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Jesuit coach searches for state title

Class 4A semifinals

Saturday, Autzen Stadium, Eugene

Ashland (12-0) vs. Jesuit (12-0), — p.m.

Roseburg (9-2) vs. Tualatin (11-1), 6 p.m. — —

Potter, Nagel have much in common

Talk to Jesuit High football coach Ken Potter for five minutes and you realize he has a lot in common with Ashland coach Jim Nagel.

Soft-spoken, well-spoken and cerebral, Potter prepares his players for the game of life as much as he does for the game of football.

Ditto for Nagel.

The two have also been highly successful on the field. Nagel has registered a 149-39 record in 16 seasons with the Grizzlies, while Potter has posted a 97-35 mark in 11 years with the Crusaders.

The two will match wits Saturday afternoon at Eugene's Autzen Stadium when their undefeated teams square off in a Class 4A state semifinal game.

Kickoff is — p.m.

The similarities between Potter and Nagel are many, but there's one thing Nagel has that Potter does not: a state championship. (Nagel actually has two, along with a pair of runner-up finishes.)

The Crusader players would like nothing better than to reward their likeable coach with a title, and Potter admits that capturing the whole enchilada would be special.

I'd be remiss to say I wouldn't like to have a state championship, Potter says. And when you get as close as we are now, you realize it's not too far from your grasp.

On the other hand, if winning a championship is your only goal in life, then it's a rather narrow one. My ultimate goal is to prepare the kids for life. As far as football goes, the main thing is that the players have a good time.

The Crusaders have had more fun than a box full of kittens this fall. They went unbeaten in the Metro League, considered by many to be the best in the state, and have outscored three playoff opponents by a combined 120-3.

The Beaverton-based private school, which was ranked No. 2 behind Marshfield most of the season, romped past previously unbeaten West Linn, 26-0, last week.

I don't think this team has as much talent as a couple of the others, but they're a tightknit group that always concentrates on the task at hand, says Potter, a counselor at Jesuit. We can practice at 8 in the morning or — in the afternoon, and they're ready to go. It's been a very enjoyable group of young men to coach.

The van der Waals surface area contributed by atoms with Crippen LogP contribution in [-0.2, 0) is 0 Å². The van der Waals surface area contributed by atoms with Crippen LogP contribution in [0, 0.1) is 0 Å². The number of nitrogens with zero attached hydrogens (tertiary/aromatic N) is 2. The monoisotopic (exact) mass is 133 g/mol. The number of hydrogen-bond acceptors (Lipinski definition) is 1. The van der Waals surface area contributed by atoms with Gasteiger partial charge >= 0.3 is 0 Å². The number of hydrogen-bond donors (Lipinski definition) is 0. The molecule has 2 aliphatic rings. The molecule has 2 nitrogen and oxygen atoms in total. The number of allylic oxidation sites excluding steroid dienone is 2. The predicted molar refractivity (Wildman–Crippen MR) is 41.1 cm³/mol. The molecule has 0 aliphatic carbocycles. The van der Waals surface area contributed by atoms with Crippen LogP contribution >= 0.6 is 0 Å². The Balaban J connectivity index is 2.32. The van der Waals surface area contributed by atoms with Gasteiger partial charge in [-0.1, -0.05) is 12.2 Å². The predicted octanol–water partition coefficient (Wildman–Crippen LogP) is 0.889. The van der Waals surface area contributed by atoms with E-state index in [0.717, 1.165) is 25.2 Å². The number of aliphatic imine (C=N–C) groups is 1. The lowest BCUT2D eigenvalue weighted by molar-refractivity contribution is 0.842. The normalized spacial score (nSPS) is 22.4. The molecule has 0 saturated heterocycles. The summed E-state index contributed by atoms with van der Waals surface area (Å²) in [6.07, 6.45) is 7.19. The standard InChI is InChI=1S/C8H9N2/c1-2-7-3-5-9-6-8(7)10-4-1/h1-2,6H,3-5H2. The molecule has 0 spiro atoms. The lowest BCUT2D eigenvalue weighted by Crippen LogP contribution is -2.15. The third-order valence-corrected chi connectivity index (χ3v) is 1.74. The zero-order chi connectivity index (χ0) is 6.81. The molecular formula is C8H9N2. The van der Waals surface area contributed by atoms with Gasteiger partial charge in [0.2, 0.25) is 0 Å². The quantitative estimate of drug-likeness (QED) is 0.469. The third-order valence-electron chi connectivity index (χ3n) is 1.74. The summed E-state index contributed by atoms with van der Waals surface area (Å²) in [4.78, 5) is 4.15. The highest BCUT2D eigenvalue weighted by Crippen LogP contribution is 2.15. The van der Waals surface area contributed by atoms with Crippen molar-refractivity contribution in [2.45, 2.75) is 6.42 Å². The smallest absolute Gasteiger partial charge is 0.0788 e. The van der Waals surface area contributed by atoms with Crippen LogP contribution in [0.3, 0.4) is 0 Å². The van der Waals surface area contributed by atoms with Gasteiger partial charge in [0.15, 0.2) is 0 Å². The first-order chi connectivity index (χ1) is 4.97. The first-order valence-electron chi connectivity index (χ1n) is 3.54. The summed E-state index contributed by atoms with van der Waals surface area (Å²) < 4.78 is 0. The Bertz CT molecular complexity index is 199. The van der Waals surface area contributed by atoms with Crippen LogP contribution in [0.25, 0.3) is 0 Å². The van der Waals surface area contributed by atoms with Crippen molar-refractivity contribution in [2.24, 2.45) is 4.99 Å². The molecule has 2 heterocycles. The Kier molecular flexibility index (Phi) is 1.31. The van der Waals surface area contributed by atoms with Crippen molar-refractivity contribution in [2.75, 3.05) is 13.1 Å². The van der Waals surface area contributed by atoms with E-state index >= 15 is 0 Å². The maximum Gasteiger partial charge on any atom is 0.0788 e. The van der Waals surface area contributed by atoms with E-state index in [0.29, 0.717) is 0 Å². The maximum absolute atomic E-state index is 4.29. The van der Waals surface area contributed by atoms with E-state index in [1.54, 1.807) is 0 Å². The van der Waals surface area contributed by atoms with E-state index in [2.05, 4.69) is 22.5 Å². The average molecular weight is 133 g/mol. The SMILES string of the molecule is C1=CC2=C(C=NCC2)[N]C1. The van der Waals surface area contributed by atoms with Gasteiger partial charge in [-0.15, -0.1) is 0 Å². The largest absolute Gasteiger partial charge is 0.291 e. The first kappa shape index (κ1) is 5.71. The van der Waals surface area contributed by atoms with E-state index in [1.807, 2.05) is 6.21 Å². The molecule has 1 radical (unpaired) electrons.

Not that the Crusaders lack talent.

Junior running back Austin Hauth has run for more than 1,600 yards. Junior quarterback Erik Lewis has completed 67 percent of his passes and thrown for more than 1,400 yards. And wide receivers Mike Bouchsler and Brandon Miller have made one big play after another.

Jesuit's best player, though, is Matt Floberg, a 6-foot-3, 215-pound senior who made the first-team all-Metro squad as a fullback and inside linebacker.

He works very hard on and off the field, says Potter of Floberg, who carries a 3.7 grade-point average and is being recruited by several Pac-10 Conference schools. He's a humble kid who doesn't consider himself to be better than the others, but he's our hardest worker in practice, and he's the leader of our team.

Lewis had a big game last week, throwing for three touchdowns. Though not flashy or equipped with a strong arm, Lewis has completed 67 percent of his passes and has a knack for coming through in the clutch.

He's a heck of an athlete, Potter says of Lewis, who also starts on defense at cornerback. He puts the ball where it's supposed to be and he's made some big runs.

Nagel says the Grizzlies essentially will have to play an error-free game to advance to the finals for the first time since 1994.

We can't turn the ball over (three times) like we did last week, the Ashland coach says.

They're a very intense team, particularly on defense.

The Grizzlies roared to a 17-0 lead in the first half against Sunset, only to fall behind 19-17 in the second half. Jimmy Werbin's 23-yard touchdown pass to Jay Kuester with 8:41 to play lifted Ashland to its 12th win without a loss.

Nagel attributes the Grizzlies' offensive lull in the second and third periods last week to a lack of communication between Werbin and the rest of the team.

Ashland was penalized an uncharacteristically high 11 times.

We started having problems hearing the snap counts and the audibles, Nagel says. The wind picked up and started to whistle, and with the Sunset kids yelling their own signals, we just couldn't hear. We had a bunch of procedure penalties and missed assignments.

We need to get that cleared up before Saturday or we're in big trouble.

The two teams have met twice previously, with Ashland coming out on top both times. The Grizzlies beat the Crusaders, 28-6, in the second round of the playoffs in 1988 and defeated them again the following year, 34-14, en route to their first state championship.